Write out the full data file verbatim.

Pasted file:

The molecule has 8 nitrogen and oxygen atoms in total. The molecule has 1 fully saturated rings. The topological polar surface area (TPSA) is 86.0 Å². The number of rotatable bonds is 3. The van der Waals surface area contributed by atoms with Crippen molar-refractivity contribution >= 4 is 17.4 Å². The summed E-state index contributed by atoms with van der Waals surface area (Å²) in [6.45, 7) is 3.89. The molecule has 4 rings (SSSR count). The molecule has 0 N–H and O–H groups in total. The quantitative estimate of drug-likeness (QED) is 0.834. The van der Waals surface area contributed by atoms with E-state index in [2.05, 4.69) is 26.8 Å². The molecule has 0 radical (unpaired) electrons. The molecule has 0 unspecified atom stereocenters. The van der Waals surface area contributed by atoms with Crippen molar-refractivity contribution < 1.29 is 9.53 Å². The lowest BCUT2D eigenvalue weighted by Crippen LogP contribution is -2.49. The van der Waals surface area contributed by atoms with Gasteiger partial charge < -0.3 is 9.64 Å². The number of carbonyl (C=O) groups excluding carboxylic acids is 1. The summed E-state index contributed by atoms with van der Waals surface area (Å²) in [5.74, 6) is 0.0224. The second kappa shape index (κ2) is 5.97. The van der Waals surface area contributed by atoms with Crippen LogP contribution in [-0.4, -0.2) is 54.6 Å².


The molecule has 8 nitrogen and oxygen atoms in total. The molecule has 1 fully saturated rings. The topological polar surface area (TPSA) is 86.0 Å². The number of rotatable bonds is 3. The van der Waals surface area contributed by atoms with Crippen molar-refractivity contribution >= 4 is 17.4 Å². The summed E-state index contributed by atoms with van der Waals surface area (Å²) in [6.45, 7) is 3.89. The molecule has 4 rings (SSSR count). The molecule has 0 N–H and O–H groups in total. The quantitative estimate of drug-likeness (QED) is 0.834. The van der Waals surface area contributed by atoms with E-state index in [2.05, 4.69) is 26.8 Å². The molecule has 0 radical (unpaired) electrons. The molecule has 0 unspecified atom stereocenters. The van der Waals surface area contributed by atoms with Crippen molar-refractivity contribution < 1.29 is 9.53 Å². The lowest BCUT2D eigenvalue weighted by Crippen LogP contribution is -2.49. The van der Waals surface area contributed by atoms with Gasteiger partial charge < -0.3 is 9.64 Å². The number of carbonyl (C=O) groups excluding carboxylic acids is 1. The summed E-state index contributed by atoms with van der Waals surface area (Å²) in [5.74, 6) is 0.0224. The second kappa shape index (κ2) is 5.97. The van der Waals surface area contributed by atoms with Crippen LogP contribution in [-0.4, -0.2) is 54.6 Å².